Iraq’s Economy, Infrastructure Rebuilt as Security Improves
By Sgt. Sara Moore, USA
American Forces Press Service
WASHINGTON, Jan. 14, 2008 As security improves throughout Iraq, coalition forces have made significant progress rebuilding Iraq’s infrastructure and economy, a U.S. military spokesman there said yesterday.
Reconstruction always has been a focus of the coalition, but recent improvements in security have given coalition forces even more opportunities to repair facilities that have fallen into disrepair or have been destroyed by terrorists, build new facilities and other critical infrastructure, and assist Iraqis in gaining self-sufficiency, Navy Rear Adm. Gregory J. Smith, Multinational Force Iraq spokesman, told reporters in Iraq.
Smith cited several examples of reconstruction throughout Iraq, including:
-- The renovation of the Ramana municipal government building in Anbar province after it was destroyed by a suicide bomber in July 2007. Coalition forces partnered with local Iraqi contractors to renovate the building so that the local government could return to work.
-- The repair of a water treatment facility northwest of Fallujah that now provides clean water for about 6,000 Iraqis.
-- The resurgence of a market in Yusifiyah that was essentially deserted before Iraqi and coalition forces secured the area in October. The marketplace was cleaned up, shops were repaired and the market came back to life. Shoppers from outside Yusifiyah now come to the market, new shops have opened, and the market gets 18 to 20 hours of electricity a day.
-- The construction of a bridge across the canal between Abu Ghraib and the Sheha market, west of Taji. Tribal leaders, other local leaders, and coalition forces combined resources to build this bridge, which gives citizens access to the Sheha market.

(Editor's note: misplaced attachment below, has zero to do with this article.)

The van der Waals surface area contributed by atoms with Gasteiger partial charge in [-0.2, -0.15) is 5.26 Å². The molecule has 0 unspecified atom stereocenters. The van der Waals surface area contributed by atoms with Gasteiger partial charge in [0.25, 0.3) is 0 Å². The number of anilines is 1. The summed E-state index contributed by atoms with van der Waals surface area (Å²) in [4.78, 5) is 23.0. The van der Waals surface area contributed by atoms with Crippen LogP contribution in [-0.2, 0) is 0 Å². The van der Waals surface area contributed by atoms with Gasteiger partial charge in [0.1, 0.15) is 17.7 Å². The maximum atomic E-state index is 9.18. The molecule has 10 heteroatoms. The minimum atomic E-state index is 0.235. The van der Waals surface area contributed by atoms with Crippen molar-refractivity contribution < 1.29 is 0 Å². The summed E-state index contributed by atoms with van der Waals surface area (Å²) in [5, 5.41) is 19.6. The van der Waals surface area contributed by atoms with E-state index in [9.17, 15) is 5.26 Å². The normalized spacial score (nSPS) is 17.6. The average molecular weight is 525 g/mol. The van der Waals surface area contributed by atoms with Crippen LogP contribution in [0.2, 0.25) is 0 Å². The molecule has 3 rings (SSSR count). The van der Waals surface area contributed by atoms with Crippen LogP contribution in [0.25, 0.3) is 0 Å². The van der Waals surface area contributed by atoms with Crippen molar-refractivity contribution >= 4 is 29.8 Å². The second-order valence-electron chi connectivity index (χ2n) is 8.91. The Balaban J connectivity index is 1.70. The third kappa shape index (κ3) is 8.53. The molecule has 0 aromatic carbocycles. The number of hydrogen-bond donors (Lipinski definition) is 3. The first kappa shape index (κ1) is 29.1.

-- The quick construction of a temporary bridge span over the Grand Canal near Taji, where two critical bridges were destroyed by a 2,000-pound car bomb in August.
Smith also highlighted grant programs that have benefitted local Iraqi entrepreneurs, including a young man who opened a market near his father’s house and another who opened an automobile air-conditioning repair shop.
Also on the economic front, the United States Agency for International Development is providing microfinance loans to Iraqi entrepreneurs, Denise Herbol, deputy director of USAID, said at the news conference. USAID also is partnering with the coalition in Anbar province to create locally owned microfinance operations that are consistent with Islamic principles, she said.
“One of the things I’m most touched by during my time here is our work with ambitious Iraqi entrepreneurs, stationed throughout the country, who recognize the potential for growth in their individual communities,” Herbol said. “These individuals have taken advantage of the opportunity that our programs can provide to improve the lives of their families and others in the community.”
The program in Anbar has generated nearly $530,000 in loans to entrepreneurs, with 139 loans totaling $334,000 distributed in Al Qaim, 18 loans totaling nearly $47,000 in Ramadi, and 72 loans totaling $148,000 in Fallujah, Herbol said.
A notable achievement in Fallujah was the Dec. 12 opening of the Fallujah Business Center, which houses the Fallujah Chamber of Commerce and new public radio station, as well as USAID’s partners, including the microfinance program, Herbol said. She said the business center “is becoming the focal point for the city’s business community and civil society members to come together to work, exchange ideas and advance the economic growth which continues to advance in Fallujah.”
Herbol cited several examples of Iraqi businesses created through the microfinance program, such as a bus driving service for schoolchildren in Fallujah, a juice factory in Baghdad that has created 24 full-time jobs for Iraqis, and a woman who grew a home-based business into a mini market that sells clothing and baked goods.
“I feel privileged to work alongside the dedicated, intelligent and brave Iraqis, Americans and members of the global community in the pursuit of a peaceful and democratic future for Iraq,” Herbol said. “That future is here today, and it is our hope that USAID’s development and assistance programs will continue to assist in building the foundation vital to Iraq’s stability and long-term prosperity and growth.”